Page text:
Reports: Prince addicted to Percocet, pills on person and at home when he died

The legendary artist Prince died last week at age 57. Reports are emerging today that prescription opioid pills, specifically Percocet, were found on his person. More of the drug was found in his Minnesota home.

CNN quotes a law enforcement official as their source for reports that the singer's death involved prescription drugs.

The pills are commonly used to treat pain, and investigators have brought in the U.S. Drug Enforcement Administration to help with the case, the source said.

Investigators believe a health scare about a week before Prince's death, which caused an unscheduled landing of his plane in Illinois, was likely the result of a reaction to the pain medication, the official said.

Image: TMZ

Image: TMZ

TMZ beat CNN to the story, and didn't name sources. They didn't mince words, either: "Prince was addicted to Percocet for years before his death."

Multiple sources connected with the singer's family tell us, doctors prescribed the powerful painkiller in 2009 when he was suffering from hip problems. We're told he had corrective surgery sometime around 2010, but by then he was hooked on the drug.

Our sources say Prince developed a sometimes debilitating dependence on Percocet in the years that followed.

"Serious News" networks like CNN hate really hate crediting TMZ, because TMZ is unabashedly sleazy–but early reports from Harvey Levin's global spying operation on celebrity deaths do tend to be true and accurate, even if the subject matter is lurid.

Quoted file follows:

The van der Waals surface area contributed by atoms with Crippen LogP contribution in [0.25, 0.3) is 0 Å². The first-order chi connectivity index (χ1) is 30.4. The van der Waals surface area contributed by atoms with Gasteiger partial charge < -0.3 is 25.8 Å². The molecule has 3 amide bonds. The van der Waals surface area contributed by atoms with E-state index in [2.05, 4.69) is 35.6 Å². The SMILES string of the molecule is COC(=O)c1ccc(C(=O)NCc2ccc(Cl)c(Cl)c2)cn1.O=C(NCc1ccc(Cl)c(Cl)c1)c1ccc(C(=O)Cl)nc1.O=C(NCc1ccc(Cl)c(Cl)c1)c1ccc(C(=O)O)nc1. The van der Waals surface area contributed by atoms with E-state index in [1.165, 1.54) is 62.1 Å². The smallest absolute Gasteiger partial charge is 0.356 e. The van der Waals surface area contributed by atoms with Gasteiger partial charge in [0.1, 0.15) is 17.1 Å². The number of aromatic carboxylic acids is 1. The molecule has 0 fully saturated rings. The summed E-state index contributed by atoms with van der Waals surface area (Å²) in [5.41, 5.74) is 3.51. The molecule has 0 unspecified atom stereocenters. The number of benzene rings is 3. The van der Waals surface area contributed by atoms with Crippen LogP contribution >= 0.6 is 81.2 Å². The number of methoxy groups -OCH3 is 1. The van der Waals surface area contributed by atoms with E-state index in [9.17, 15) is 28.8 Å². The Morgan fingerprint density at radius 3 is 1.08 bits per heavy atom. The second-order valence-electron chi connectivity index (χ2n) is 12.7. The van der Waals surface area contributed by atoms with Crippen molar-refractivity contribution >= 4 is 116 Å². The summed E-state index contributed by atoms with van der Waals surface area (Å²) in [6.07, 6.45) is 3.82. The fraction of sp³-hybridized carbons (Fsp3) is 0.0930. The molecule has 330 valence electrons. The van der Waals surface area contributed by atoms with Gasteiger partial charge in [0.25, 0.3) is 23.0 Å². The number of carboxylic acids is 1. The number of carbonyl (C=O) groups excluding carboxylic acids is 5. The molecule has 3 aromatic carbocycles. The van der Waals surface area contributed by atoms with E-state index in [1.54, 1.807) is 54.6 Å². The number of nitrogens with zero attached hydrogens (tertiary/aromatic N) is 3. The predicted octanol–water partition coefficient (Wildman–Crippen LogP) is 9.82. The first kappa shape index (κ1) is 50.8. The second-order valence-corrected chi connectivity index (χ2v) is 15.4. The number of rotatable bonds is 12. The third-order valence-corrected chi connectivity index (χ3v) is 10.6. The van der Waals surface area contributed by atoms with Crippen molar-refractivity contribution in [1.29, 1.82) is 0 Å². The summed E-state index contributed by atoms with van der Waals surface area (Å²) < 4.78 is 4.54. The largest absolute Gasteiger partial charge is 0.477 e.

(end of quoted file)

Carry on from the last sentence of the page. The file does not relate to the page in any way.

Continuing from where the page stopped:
TMZ reported on the same day Prince was found dead in an elevator that just 6 days earlier, he'd almost died from a Percocet OD while traveling by plane, and received a Narcan shot from a hospital to counteract.

From that TMZ report:

We broke the story … Prince's private jet made an emergency landing in Moline, Illinois last Friday, hours after he performed in Atlanta. At the time his reps said he was battling the flu … something we questioned because his plane was only 48 minutes from home before the unscheduled landing.

Multiple sources in Moline tell us, Prince was rushed to a hospital and doctors gave him a "save shot" … typically administered to counteract the effects of an opiate.

Our sources further say doctors advised Prince to stay in the hospital for 24 hours. His people demanded a private room, and when they were told that wasn't possible … Prince and co. decided to bail. The singer was released 3 hours after arriving and flew home.

A man writes on a makeshift memorial as fans gather at Harlem's Apollo Theater to celebrate the life of Prince in Manhattan. [REUTERS/Andrew Kelly]

A man writes on a makeshift memorial as fans gather at Harlem's Apollo Theater to celebrate the life of Prince in Manhattan. [REUTERS/Andrew Kelly]

Also this week, news emerged that Prince may have died without a will. This is really weird, because he was so hyper-controlling about the internet, digital rights management, the use of his image–Prince seemed to really relish control in many respects of the word. When the record labels screwed him on a deal, the story goes, Prince decided to change his name to that weird symbol, and everybody was supposed to call him The Artist. How could a person so obsessed with control as a creative device not leave a will? Can you imagine the value of his estate, or just the unpublished music lingering in unknown vaults? Prince was by many credible accounts hyper-prolific. He created an untold number of works that his fans have never heard or seen.

Who will control that?

From the Reuters coverage of the lack of any will:

Michael Kosnitzky, a New York- and Miami-based attorney who advises the extremely wealthy, said he was surprised Prince had died without a will, given the artist's tendency to control his image, likeness, name and recordings. "That he would put himself in a position that he would lose control of those things at death I found very surprising," Kosnitzky said.

"What is to stop someone who controls his estate from saying that they're going to promote purple Skittles?" he said, referring to Prince's signature color and the popular candy, adding that he did not think Prince would approve.